More and more, we were able to be a “fly on the wall” which is what you want when you are making a documentary. But, this is something that understandably took time. It was asking a lot of the attorneys to allow a film team to follow their every move, especially when the odds of a positive outcome were against them, regardless of how much time and effort they put in to it.

An important aspect of the film is its “behind-the-scenes” portrayal of Mario’s case, and the length this took. Describe the filming process throughout this time.
JW: A key to the filming was Susan’s incredible success at getting us inside Calipatria State Prison. We had unprecedented access to cell blocks, the yard, and long interviews with Mario. While advancing Mario’s case was always their priority, the Latham and Watkins attorneys were very generous with their availability. Since I live in Los Angeles, I was always able to run downtown with a mini-DV camera if something new was breaking. For example, if Ian Graham needed to phone Mario about a development, he’d alert me ahead of time, and I’d be able to get to the law offices in time to document the call. This unusual access enabled us to have a great deal of coverage of the ins and outs of the lawyers activities.
How do you think other people will be able to relate to the film?

JW: I always find this a hard question. I can only say how I relate to it and how I hope others will. I hope people will relate to the humanity in all the players in this story, not just those on Mario’s side, and at the same time find themselves rooting for the underdogs who are fighting a judicial system that affects the lives of every member of the audience.

What do you want audiences to take away from this film?
SK: We hope we’ve given the audience some insight into how our judicial system, arguably the best in the world, can sometimes fall short and why it’s so important we have checks and balances. We also hope people will be moved by the dedication and determination of the people involved with Mario who came together because they believe everyone should have the right to equal justice, regardless of their economic background or the color of their skin or the clothes they wear.
As you grew closer to Mario and to his story, how difficult was this film to make, especially with not knowing how the outcome would turn out?

JW: Very often when you’re making a documentary, you go through the footage searching for the stories you want to tell. At a certain point on this film, once I had started editing, I realized that the story was continuing to unfold, which dictated the shape of the film. Also, as we became closer to Mario and his family, we started taking the same rollercoaster ride they were on. Each development was followed by a flurry of phone calls and emails, and very often, disappointments. It would always hit me that in our own lives, when someone postpones a meeting or an appointment, it’s a frustration. For Mario, every delay, every setback was another week, month, year without freedom. At the point when Mario was denied by the Superior Court, we thought we’d make that the ending of our film. We had been following the case for six years and, although a heartbreaking one, it was an ending. Then a few months later, all bets were off when there were new developments in the case – we began filming again with renewed fear and hope. “Mario’s Story” was dictating to us. Since there are many Marios out there, Mario and his story made it hard to stay objective, but we did our very best.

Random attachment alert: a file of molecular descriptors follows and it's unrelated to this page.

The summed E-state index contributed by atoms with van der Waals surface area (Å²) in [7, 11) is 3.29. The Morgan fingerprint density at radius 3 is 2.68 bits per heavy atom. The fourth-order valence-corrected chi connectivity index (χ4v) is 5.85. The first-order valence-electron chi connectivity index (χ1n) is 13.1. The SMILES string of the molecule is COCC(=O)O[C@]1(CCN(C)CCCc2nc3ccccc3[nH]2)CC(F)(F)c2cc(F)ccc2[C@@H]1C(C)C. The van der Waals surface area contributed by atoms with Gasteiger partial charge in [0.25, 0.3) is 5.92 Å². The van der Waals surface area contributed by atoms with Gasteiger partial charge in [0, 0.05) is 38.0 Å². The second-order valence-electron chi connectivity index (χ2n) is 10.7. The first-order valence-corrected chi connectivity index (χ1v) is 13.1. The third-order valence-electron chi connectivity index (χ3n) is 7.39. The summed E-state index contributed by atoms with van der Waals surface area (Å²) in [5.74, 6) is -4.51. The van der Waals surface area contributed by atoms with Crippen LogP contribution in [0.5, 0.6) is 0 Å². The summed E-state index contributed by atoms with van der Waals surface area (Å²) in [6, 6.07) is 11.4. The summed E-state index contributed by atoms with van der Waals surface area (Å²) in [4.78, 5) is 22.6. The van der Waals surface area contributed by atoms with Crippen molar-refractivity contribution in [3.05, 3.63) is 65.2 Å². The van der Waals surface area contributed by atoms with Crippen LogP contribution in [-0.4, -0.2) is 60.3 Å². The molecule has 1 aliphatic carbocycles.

SK: The longer we worked on the story, the more we continued to be surprised at how difficult it is to overturn a guilty verdict. After Mario was denied a new trial after his evidentiary hearing, all of us (including his attorneys) assumed it would be years before there might be a break in his case. It was devastating for everyone involved. Getting to know Mario, and spending a great deal of time with him inside Calipatria State Prison, and knowing what he was up against every day, was very tough. For me, the hardest part was when we’d leave the prison, and as you hear all the gates lock behind you, there is this overwhelming sense of what it means to be free, to be on the outside. I realized that Mario might not ever experience that again. Mario was 16 when he was locked up, he was just a kid, and now he’s 27. This would very likely be the reality for the rest of his life.

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Mario’s Story

About the Filmmakers

Jeff Werner (Director / Editor)

Jeff Werner is an award-winning director and editor of documentaries, feature films and motion picture advertising. Werner is presently editing the feature length documentary “Second Chance Season.”

Prior to that, he edited “The Year of the Yao,” which premiered at The Toronto Film Festival and was distributed by Fine Line.

His editorial work on the PBS feature length documentary “The Smith Family” won him recognition from The Directors’ Guild and The Peabody Award in 2003. The film tells the story of one Mormon woman’s courage and strength while facing her husband’s battle with AIDS.